PARIS — Counties, and towns, often run smoothly often not only because of the faces you meet when tending to business but because of the ones you don’t see.
At the Oxford County Courthouse complex that face is Hazel Paakkonen’s.
Twenty-eight years ago, Paakkonen came to work as the custodian for the complex, which consists of four buildings plus the Fryeburg Register of Deeds, and last week she retired.
“I grew up in Windham and ended up working at the shoe shop [factory] – Norway Footwear – in the early ’80s. That’s where I met my husband, Jimmie, and we were married in 1989 and have been together ever since!
“I used to know Mack McAllister who worked in the county maintenance department and then for the shoe shop and he asked me if I would apply for the custodian’s job.
“I did and got the job.”
In 1987, she says, she worked part time/full time. In other words, as many hours a week as was needed. In 1989 she went full time. “It was just me and I loved it!”
She says it has been an “awesome job,” as well as a challenge.
Paakkonen, of Paris, is a spry young thing who, at age 55, is thrilled to have put in her time and be able to retire with lots of time to do things with her husband and Jasper.
Jasper is their dog.
Responsible for the maintenance of the entire complex – which houses superior, district and probate courts, the Registrar of Deeds, Treasurer’s Office, Emergency Management Office, the District Attorney’s Office, the clerks of the courts, the Sheriff’s Office, the County Jail, the Commissioners’ Office, County Assessor’s Office and Oxford County Regional Communications Center – she leaves home at 2:30 a.m. to arrive at work a little after 3 a.m., she says. That way she can have three of the buildings – the courthouse, district court and sheriff’s office – ready for an 8 a.m. opening. After that, she focuses on dispatch and does the jail only if her partner Eddie is off. In addition to the jail, Eddie handles the outside maintenance.
She also has to travel to Fryeburg every other week to tend to the Register of Deeds offices. On Mondays, she makes two trips to the post office to collect the weekend mail and then Monday’s mail.
The challenges are usually unexpected.
“You never know what you’re going to find … what you’re gonna come in to.”
She recalls one 3 a.m. Monday morning back in 2014.
“I came in and all of a sudden found the hallway flooded and two ceilings in the restrooms had collapsed.”
She says she ran to the cellar and shut off the water. Then she called Eddie and woke him up.
They discovered a toilet had cracked. “We got all that cleaned up and opened on time,” she exults.
Then there was the time the sump pump in the basement stopped working and “we had to dry all the records … .”
Oh, and the bats in Superior Court she had to catch.
So what dirt can she dish on the habits of the county complex workers?
“Most employees are pretty clean!” she laughs.
The only time she can recall when it is really messy in the courthouse building is Grand Jury time when there are usually doughnut sprinkles left behind.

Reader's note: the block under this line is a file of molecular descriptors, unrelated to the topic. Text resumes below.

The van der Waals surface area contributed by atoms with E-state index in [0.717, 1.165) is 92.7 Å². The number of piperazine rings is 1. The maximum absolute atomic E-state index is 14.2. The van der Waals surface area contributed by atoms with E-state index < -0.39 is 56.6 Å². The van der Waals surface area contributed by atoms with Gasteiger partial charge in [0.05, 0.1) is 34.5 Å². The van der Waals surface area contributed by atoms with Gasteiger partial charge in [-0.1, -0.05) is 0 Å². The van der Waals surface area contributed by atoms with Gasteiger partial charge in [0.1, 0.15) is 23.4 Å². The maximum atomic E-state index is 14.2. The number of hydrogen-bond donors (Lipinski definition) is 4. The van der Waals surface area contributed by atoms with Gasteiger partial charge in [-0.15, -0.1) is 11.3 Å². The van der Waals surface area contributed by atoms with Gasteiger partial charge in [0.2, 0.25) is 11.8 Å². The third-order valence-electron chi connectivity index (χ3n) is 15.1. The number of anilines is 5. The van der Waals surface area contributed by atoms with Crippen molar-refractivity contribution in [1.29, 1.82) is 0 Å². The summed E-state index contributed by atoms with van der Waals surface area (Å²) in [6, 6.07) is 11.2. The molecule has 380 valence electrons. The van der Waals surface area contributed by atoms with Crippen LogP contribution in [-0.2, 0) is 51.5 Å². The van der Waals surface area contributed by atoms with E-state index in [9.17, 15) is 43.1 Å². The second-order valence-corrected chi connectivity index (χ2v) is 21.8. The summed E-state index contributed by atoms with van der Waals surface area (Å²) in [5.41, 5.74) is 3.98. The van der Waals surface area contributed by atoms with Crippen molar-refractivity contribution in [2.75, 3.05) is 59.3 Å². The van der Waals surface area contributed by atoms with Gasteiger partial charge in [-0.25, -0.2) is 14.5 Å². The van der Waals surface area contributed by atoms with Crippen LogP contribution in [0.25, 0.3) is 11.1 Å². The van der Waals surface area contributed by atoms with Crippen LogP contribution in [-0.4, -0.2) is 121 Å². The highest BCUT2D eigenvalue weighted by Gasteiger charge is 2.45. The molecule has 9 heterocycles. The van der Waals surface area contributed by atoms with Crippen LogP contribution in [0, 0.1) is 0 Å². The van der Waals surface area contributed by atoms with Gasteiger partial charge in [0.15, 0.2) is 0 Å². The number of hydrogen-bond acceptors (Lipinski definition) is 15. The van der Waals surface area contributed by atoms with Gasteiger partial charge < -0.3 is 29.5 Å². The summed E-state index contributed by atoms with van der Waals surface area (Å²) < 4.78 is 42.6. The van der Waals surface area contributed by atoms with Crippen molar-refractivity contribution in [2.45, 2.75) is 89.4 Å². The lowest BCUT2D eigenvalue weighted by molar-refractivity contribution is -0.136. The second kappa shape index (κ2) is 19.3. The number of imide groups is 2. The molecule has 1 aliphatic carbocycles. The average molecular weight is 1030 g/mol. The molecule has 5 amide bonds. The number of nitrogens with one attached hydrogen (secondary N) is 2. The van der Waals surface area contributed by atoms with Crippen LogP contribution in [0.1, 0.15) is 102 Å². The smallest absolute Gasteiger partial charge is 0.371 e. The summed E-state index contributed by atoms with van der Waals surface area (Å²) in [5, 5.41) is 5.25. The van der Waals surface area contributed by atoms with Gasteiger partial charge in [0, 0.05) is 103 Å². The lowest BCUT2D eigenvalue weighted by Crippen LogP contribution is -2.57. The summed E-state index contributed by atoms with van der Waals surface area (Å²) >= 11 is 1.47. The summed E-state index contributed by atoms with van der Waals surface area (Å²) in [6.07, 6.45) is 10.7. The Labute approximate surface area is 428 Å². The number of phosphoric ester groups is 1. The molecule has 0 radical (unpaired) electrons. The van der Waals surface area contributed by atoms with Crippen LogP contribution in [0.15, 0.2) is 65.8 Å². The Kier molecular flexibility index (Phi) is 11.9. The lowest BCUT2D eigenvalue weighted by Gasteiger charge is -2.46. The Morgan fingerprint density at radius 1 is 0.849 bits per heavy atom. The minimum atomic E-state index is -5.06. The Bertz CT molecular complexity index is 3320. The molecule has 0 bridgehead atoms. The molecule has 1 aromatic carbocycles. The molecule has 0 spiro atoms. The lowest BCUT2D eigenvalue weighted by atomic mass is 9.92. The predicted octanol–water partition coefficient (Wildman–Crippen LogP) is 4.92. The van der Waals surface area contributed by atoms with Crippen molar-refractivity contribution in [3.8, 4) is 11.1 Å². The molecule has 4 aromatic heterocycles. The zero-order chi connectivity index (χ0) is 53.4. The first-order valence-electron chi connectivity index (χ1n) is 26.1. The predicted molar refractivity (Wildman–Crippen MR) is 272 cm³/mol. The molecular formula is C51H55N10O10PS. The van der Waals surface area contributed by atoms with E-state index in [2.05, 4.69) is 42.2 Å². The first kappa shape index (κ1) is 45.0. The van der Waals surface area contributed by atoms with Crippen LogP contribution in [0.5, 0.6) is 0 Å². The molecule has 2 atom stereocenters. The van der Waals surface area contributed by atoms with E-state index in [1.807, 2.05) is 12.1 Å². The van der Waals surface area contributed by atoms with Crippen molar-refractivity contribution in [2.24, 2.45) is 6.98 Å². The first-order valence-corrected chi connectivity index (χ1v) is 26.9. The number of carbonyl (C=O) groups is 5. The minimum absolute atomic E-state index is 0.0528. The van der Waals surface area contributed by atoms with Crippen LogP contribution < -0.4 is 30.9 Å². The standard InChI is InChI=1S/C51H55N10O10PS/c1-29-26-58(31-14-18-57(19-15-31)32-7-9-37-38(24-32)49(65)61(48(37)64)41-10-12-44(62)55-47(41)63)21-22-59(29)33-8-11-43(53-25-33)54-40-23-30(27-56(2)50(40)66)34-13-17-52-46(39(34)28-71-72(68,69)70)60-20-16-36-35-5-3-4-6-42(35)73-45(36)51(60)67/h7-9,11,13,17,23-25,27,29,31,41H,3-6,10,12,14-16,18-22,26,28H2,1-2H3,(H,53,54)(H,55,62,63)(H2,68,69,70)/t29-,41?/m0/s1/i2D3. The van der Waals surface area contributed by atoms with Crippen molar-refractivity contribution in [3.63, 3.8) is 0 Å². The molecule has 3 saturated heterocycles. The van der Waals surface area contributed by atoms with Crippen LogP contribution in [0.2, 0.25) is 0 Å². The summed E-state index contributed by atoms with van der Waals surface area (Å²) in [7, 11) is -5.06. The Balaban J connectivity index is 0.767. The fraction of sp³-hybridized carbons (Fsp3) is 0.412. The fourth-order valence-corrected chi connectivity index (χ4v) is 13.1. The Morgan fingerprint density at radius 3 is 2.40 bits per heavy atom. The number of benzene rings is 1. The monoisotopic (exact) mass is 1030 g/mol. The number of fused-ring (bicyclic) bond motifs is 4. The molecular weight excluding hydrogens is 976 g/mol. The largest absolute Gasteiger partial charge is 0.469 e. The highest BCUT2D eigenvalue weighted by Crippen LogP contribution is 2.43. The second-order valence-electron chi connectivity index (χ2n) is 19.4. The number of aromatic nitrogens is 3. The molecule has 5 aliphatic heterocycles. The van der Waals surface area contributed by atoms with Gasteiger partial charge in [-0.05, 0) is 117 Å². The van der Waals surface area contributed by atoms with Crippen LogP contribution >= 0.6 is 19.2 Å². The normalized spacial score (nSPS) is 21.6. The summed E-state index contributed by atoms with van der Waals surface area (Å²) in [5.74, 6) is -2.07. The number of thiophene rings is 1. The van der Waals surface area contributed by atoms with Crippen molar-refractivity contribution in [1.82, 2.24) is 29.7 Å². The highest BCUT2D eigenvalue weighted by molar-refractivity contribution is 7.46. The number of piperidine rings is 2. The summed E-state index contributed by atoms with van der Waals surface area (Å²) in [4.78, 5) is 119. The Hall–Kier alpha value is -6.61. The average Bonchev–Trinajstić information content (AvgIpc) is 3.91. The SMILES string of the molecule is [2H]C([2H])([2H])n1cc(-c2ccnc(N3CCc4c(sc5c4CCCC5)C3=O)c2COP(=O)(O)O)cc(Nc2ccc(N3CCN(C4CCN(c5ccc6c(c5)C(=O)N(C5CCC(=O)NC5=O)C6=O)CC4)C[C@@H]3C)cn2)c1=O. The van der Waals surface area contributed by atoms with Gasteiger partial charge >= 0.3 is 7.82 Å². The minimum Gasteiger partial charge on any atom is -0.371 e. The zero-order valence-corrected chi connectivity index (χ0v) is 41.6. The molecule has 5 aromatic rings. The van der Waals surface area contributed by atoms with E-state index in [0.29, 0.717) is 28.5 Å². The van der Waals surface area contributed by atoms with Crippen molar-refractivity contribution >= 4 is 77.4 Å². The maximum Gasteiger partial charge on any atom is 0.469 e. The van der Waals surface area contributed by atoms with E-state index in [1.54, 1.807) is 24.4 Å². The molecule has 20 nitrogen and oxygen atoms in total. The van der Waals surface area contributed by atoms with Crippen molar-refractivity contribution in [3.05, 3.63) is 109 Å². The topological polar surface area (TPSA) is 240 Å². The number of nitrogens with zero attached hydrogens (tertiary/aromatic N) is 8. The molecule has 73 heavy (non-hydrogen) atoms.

“But,” she says, “you just never know … I am always busy, and I love helping people.”
She is proud that every morning employees can walk into their offices and find the lights on and their workspace ready for them.
She says she has made a lot of friends over the years with local business such as Nason’s and Hannaford because she calls on them often for furnace issues or for catering for the Budget Committee’s annual work sessions.
She cleans up after parties and prepares for others’ retirement parties.
In fact, she is so in tune with the heartbeat of the complex, her coworkers found it a real challenge to plan a surprise party for her.
“We think she thinks it might be Thursday or Friday,” said Geff Inman, deputy director of OCRCC last Wednesday, July 26, minutes before they called Hazel over on the pretense of a malfunctioning toilet.
Alas, try as they might, she knew what was happening.
“I saw a sticky [note].”
But it mattered not to her, she was thrilled. “They put on a fantastic retirement party!”
(The thanks for that go to the staff of the Oxford County Regional Communications Center. They sneakily organized, cooked and set up the surprise party.)
In fact, she says, the very best thing about her 28 years with the county has been the people.
“They are wonderful to work with and I will miss them,” she says sighing. “The years went by so fast I don’t know where they went.
“I’m going to miss the people the most. For some reason, I came to work [here] and fit right in. I’ve worked with three sheriffs, one of them – Skip Herrick – gave me Employee of the Year in 1999!”
Eddie, she says, has been her co-worker for 13 years. “I enjoy working with him.”
She and her husband work with wood in the workshop behind their home. They make hummingbirds and loons, she says, to sell at flea markets.
“We will probably end up working in our wood workshop,” she says of her retirement plans. “And goof off, do whatever we want. My husband’s more excited than I am [about her retirement]!”
Her husband is already retired.
And as far as the county is concerned, who can replace her?
“I think they have hired two men to replace me.”